"The first faint glimmer of light was just creeping into the sky when the battalion reached the hill that leads down to Picquigny, and the men, all weariness forgotten, broke into song as they marched cheerfully to their billets," reports Captain Mackenzie.
A few weeks before my trip I had tracked down a local historian, André Sehet, and he is waiting outside the town hall with a small welcoming committee. They seem surprised I am not old and infirm, and I understand their confusion: I must be one of the youngest sons of a First World War veteran. Britain's last survivor of the trenches, Harry Patch, died in 2009, aged 111.
Picquigny was virtually unscathed by the war and looks much as it did in my father's time. We tour its sights, including the Somme river where, reports Mackenzie, some Gordons tried "clandestine fishing" – using hand grenades.
André is very pleased when I quote Mackenzie as saying the three weeks the Gordons spent here "are still regarded as one of the happiest times the battalion spent in France".
At midnight on New Year's Eve 1915, the Highlanders assembled in Picquigny's Grand Place. The pipe band played, they drank toasts in rum punch, and sang Scottish songs. For most of the young soldiers, this would be their first Christmas away from home. For many of them, it would also be their last.
We sit in a bar near the railway station. It was open for business here 100 years ago, says André. So I buy my guides a drink and raise a toast to the people of Picquigny for making my father and his comrades so welcome a century ago. There are smiles and handshakes all round.
On 6 January 1916, my father's regiment left for Abbeville, so I do the same. The Gordon Highlanders spent nearly five months here, guarding roads, railways, stores and prisoners. I seek out the Grand Place, where "the kilt, as usual, attracted much attention" and performances by the regiment's pipe band "were seen and heard with great enthusiasm by large crowds".
Now it's time to head north, to the village of Neuville-St-Vaast, from where my father first went into the frontline. He spent 18 days in trenches facing Vimy Ridge, the high escarpment held by the Germans since October 1914.
Life in the trenches was tedious. On alert every dawn and dusk; digging, fetching and carrying all night. Dreary meals of corned "bully" beef and rock-hard biscuits, washed down with tea made from water tainted by petrol and chemicals. Lice-ridden kilts. The daily delight of the rum ration. The daily risk of random death and mutilation by sniper or artillery shell.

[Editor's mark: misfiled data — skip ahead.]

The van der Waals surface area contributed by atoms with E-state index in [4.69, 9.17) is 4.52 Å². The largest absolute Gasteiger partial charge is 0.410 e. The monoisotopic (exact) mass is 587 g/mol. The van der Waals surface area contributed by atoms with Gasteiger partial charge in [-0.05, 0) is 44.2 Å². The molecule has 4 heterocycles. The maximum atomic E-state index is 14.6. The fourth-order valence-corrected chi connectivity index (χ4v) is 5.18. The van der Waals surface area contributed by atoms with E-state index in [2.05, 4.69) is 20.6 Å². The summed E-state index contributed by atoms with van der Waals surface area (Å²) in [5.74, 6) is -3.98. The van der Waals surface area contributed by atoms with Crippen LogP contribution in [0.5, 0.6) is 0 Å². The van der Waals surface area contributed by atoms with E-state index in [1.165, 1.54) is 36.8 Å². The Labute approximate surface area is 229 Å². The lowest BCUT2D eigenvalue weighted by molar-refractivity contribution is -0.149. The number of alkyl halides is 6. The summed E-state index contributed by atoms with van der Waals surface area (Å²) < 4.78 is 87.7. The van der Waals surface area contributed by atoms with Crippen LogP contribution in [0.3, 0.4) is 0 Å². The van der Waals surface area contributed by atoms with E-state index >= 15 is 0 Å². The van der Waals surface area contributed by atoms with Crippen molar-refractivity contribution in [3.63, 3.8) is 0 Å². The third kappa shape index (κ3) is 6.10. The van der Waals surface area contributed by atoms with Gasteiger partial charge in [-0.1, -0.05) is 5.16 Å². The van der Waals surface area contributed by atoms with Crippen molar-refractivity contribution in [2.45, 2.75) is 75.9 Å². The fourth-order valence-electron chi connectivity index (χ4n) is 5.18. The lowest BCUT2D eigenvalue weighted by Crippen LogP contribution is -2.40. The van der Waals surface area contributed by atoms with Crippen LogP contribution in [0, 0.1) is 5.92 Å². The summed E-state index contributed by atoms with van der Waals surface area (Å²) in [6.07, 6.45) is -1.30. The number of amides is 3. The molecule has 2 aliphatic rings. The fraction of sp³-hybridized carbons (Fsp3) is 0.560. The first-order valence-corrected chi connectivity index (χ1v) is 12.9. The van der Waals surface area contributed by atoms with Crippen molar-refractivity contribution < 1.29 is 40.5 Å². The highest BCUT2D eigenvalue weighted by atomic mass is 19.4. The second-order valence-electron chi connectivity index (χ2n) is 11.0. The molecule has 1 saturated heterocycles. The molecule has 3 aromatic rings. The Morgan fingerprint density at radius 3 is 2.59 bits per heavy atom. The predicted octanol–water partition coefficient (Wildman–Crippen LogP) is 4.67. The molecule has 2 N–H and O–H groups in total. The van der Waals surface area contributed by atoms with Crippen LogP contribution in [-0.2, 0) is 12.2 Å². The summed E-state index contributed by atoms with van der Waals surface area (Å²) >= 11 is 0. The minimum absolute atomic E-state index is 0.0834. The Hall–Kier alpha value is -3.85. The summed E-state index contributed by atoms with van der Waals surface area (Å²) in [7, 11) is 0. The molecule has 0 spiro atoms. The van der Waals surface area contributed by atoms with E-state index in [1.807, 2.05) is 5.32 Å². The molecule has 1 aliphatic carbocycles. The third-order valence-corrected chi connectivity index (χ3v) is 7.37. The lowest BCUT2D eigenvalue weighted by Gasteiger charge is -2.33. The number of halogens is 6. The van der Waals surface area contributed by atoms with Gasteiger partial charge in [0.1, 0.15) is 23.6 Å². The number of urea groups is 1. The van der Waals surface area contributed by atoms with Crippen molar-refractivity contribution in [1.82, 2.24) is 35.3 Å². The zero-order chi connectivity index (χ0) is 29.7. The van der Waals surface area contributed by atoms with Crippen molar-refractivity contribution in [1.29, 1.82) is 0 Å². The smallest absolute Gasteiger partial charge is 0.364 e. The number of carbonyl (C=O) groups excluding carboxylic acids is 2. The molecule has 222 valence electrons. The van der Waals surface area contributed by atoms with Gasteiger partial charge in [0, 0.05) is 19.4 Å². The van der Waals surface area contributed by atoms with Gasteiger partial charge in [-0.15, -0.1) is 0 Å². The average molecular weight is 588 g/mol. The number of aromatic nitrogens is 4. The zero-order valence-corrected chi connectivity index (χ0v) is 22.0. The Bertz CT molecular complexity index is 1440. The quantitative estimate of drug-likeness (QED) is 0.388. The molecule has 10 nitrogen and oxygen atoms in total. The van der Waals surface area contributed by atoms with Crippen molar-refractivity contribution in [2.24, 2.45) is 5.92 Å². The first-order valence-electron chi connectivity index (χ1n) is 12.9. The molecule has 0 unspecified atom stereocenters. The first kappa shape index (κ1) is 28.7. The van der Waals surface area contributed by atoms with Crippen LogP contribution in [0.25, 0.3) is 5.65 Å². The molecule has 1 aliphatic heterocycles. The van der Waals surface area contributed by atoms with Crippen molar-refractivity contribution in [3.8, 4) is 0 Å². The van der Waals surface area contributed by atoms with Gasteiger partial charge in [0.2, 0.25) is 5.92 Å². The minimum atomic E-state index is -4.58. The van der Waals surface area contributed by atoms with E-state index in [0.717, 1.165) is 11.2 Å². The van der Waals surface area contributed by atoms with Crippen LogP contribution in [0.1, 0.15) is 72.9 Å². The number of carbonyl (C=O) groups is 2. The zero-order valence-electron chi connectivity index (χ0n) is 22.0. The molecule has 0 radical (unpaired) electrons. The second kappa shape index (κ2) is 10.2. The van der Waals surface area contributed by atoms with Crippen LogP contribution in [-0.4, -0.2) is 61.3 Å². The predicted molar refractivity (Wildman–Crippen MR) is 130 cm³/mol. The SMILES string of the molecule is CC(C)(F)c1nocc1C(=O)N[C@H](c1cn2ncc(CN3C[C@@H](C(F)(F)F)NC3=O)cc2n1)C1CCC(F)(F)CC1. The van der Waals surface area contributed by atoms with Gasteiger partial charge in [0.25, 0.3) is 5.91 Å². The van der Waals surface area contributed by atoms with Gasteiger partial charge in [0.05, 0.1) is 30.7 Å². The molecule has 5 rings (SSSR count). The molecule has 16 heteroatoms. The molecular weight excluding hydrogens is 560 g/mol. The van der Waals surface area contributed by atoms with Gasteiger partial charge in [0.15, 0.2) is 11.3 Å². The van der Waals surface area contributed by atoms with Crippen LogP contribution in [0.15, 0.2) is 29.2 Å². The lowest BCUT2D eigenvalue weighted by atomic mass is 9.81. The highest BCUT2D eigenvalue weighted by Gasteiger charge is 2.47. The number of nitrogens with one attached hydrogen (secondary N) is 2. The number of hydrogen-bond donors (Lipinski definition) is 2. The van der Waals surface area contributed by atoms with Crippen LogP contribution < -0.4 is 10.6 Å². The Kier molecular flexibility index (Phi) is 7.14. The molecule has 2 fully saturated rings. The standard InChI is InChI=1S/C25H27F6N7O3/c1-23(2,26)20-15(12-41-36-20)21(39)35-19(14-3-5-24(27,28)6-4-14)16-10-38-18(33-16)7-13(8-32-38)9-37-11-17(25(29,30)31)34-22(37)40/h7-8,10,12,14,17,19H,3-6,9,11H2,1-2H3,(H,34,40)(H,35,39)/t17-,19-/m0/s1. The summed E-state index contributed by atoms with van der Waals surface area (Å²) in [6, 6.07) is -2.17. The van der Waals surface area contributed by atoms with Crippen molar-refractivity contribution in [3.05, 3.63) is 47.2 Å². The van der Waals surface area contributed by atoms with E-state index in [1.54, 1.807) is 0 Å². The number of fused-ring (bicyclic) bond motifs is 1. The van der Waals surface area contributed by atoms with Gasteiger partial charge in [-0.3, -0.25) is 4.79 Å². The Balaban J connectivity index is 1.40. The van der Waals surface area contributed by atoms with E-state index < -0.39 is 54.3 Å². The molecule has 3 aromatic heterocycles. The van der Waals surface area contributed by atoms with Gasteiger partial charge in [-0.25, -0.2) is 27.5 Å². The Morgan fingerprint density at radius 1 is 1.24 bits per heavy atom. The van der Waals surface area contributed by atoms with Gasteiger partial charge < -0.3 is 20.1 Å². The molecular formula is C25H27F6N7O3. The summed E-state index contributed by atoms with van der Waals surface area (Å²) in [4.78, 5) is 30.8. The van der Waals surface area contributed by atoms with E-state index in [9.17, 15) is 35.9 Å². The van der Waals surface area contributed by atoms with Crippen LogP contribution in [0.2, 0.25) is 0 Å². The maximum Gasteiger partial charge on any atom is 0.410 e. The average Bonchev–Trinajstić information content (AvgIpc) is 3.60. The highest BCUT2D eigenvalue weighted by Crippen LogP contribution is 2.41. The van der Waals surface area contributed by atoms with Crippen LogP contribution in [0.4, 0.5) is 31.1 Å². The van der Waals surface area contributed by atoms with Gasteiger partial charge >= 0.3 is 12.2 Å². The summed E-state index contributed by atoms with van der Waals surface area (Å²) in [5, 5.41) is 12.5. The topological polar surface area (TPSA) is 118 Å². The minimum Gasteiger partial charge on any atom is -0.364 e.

Up on Vimy Ridge today, in a green moonscape of grass-covered shell holes, are some preserved trenches, their sandbags and duckboards cast in concrete to allow visitors a sterile taste of hell. It's better than nothing, but I feel it is all too antiseptic, too neat.
While my father was up here, 25 miles away to the south, on 1 July 1916, the British Army launched the bloody attack which was the first day of the Battle of the Somme. It was the darkest single day in Britain's military history, with 20,000 men killed and nearly 40,000 wounded. The preliminary artillery bombardment had failed to destroy the German defences and, as the young men from Sheffield and Accrington and Bradford walked towards the German lines, they were mown down. The meat-grinder battles would drag on until 18 November, with total casualties from both sides nearing 1.4 million.
As July turned to August, the 6th Gordons moved south to replace units destroyed in the carnage. They went into the line at a place called High Wood. I reach the same spot late on a sunny afternoon – but the glorious blue skies don't touch this dark and dismal place. It's privately owned, fenced off, and has been left virtually untouched since it joined the grim roll of the Somme's killing fields. The trees absorb all light and sound as I peer down murky paths from the road. There are ghosts here. "Attempts to carry the wood had failed, and we were hanging on desperately to the western edge," Captain Mackenzie says. "The tangled wreckage of trees … and the bloated bodies of the dead, swollen by the blistering summer sun to superhuman size, made each step a tense and nauseous ordeal." My father was here for five days.
Fighting in High Wood had started on 14 July, but by the time the Gordons arrived, the idea of any more frontal attacks had been abandoned. Instead they dug their way forward, inch by inch, under constant sniper fire. As each new trench was joined to its neighbour, they gained a bit more ground "at little cost". When the Gordons withdrew, they had lost 23 killed and 137 wounded. In the charnel house of the Somme, that is what counted as "little cost".